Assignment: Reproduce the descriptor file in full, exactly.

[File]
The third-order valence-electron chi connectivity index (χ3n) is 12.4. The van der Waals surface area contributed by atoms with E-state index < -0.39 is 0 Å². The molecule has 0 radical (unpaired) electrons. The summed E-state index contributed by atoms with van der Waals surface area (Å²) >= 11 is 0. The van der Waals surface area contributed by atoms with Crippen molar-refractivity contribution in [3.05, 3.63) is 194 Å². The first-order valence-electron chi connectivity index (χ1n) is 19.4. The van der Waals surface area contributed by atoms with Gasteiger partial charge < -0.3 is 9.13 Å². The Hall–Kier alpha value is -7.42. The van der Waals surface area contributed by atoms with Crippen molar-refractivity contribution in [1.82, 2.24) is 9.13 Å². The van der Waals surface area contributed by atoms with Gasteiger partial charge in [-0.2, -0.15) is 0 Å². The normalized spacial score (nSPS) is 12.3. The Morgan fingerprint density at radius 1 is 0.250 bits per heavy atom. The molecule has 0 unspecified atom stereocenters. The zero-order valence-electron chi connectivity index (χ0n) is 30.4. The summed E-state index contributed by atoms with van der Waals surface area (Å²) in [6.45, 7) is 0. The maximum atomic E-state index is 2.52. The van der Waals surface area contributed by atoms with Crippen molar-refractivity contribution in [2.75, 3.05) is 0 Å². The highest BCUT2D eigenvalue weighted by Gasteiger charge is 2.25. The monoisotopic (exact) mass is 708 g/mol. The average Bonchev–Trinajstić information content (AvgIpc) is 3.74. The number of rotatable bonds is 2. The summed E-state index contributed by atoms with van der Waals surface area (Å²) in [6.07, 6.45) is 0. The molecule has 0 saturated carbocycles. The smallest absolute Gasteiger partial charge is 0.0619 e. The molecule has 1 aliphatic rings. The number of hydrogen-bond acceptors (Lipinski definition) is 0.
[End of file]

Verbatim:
The third-order valence-electron chi connectivity index (χ3n) is 12.4. The van der Waals surface area contributed by atoms with E-state index < -0.39 is 0 Å². The molecule has 0 radical (unpaired) electrons. The summed E-state index contributed by atoms with van der Waals surface area (Å²) >= 11 is 0. The van der Waals surface area contributed by atoms with Crippen molar-refractivity contribution in [3.05, 3.63) is 194 Å². The first-order valence-electron chi connectivity index (χ1n) is 19.4. The van der Waals surface area contributed by atoms with Gasteiger partial charge < -0.3 is 9.13 Å². The Hall–Kier alpha value is -7.42. The van der Waals surface area contributed by atoms with Crippen molar-refractivity contribution in [1.82, 2.24) is 9.13 Å². The van der Waals surface area contributed by atoms with Gasteiger partial charge in [-0.2, -0.15) is 0 Å². The normalized spacial score (nSPS) is 12.3. The Morgan fingerprint density at radius 1 is 0.250 bits per heavy atom. The molecule has 0 unspecified atom stereocenters. The zero-order valence-electron chi connectivity index (χ0n) is 30.4. The summed E-state index contributed by atoms with van der Waals surface area (Å²) in [6.45, 7) is 0. The maximum atomic E-state index is 2.52. The van der Waals surface area contributed by atoms with Crippen molar-refractivity contribution in [2.75, 3.05) is 0 Å². The highest BCUT2D eigenvalue weighted by Gasteiger charge is 2.25. The monoisotopic (exact) mass is 708 g/mol. The average Bonchev–Trinajstić information content (AvgIpc) is 3.74. The number of rotatable bonds is 2. The summed E-state index contributed by atoms with van der Waals surface area (Å²) in [6.07, 6.45) is 0. The molecule has 0 saturated carbocycles. The smallest absolute Gasteiger partial charge is 0.0619 e. The molecule has 1 aliphatic rings. The number of hydrogen-bond acceptors (Lipinski definition) is 0.